During this year, Queen Victoria became the Society’s Patron.It was an almost exclusively female organisation, being run by and for women with the exception of male Treasurers, Trustees and some senior clergy who held ex officio positions.Further innovations followed in 1926 with the first GFS continental holiday party, which visited Brussels, and the Society’s first promotional film, In Friendship’s Name, which was shown around the country.The 1930s saw some modernisation of the Society with the appointment of Correspondents for Health, promotion of the study of Citizenship among Members and the setting up of a Central Council for Recreative Physical Training.She once wrote “If the power of rescue work will be so increased by organisation, why should no work be organised to save from falling?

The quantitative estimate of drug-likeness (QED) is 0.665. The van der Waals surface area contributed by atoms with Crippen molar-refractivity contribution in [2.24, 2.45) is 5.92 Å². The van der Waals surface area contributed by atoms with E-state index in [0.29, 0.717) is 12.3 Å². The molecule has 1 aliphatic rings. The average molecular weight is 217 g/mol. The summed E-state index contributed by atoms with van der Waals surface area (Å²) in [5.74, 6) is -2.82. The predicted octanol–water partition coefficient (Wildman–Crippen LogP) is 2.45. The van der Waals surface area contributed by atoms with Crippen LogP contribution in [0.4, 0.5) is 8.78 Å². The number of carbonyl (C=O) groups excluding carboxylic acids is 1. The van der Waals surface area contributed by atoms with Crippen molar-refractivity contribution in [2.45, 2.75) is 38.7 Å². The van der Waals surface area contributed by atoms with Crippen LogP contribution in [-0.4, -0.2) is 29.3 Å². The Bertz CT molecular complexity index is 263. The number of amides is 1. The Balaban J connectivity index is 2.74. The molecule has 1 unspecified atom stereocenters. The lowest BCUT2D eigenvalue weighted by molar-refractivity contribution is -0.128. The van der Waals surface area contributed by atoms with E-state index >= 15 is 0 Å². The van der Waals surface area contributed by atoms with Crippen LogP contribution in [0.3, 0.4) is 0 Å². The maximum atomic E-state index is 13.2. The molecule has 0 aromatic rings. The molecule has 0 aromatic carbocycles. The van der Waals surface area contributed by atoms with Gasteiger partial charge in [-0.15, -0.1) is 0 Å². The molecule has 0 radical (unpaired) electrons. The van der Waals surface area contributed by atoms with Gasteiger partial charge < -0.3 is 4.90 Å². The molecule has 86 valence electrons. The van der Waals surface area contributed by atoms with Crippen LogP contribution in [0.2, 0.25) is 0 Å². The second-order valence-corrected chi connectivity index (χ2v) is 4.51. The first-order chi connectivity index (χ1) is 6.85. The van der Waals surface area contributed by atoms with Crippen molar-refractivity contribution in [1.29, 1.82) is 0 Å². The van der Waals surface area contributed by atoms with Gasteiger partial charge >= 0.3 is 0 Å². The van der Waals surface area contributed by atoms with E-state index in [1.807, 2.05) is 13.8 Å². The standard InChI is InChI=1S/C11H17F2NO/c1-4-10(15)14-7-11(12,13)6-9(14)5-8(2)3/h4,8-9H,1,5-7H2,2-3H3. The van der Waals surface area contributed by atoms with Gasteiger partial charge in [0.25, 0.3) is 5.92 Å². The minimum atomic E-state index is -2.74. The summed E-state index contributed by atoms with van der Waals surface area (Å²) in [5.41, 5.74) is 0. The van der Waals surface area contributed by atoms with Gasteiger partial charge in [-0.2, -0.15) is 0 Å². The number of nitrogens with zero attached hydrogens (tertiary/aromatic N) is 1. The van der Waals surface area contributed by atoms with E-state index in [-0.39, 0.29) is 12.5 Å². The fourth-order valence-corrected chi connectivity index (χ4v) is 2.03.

The League of Skilled Housecraft, in conjunction with the Board of Education and London County Council, also introduced a Youth Wartime Section to provide housecraft training for 16-18-year-old girls.
We continue to support girls and young women today, adapting to the new challenges and opportunities presented by an ever-changing world.
‘The Girls Friendly Society’ was officially established in England on 1st January 1875 by Mary Elizabeth Townsend, an Irish clergyman’s daughter married to the wealthy Frederick Townsend.
Cut off from the support of friends and family, Mrs Townsend’s idea was for ‘Lady Associates’ to befriend and guide these girls, who would form the Society’s members.
Today, we would probably call these Associates ‘mentors’.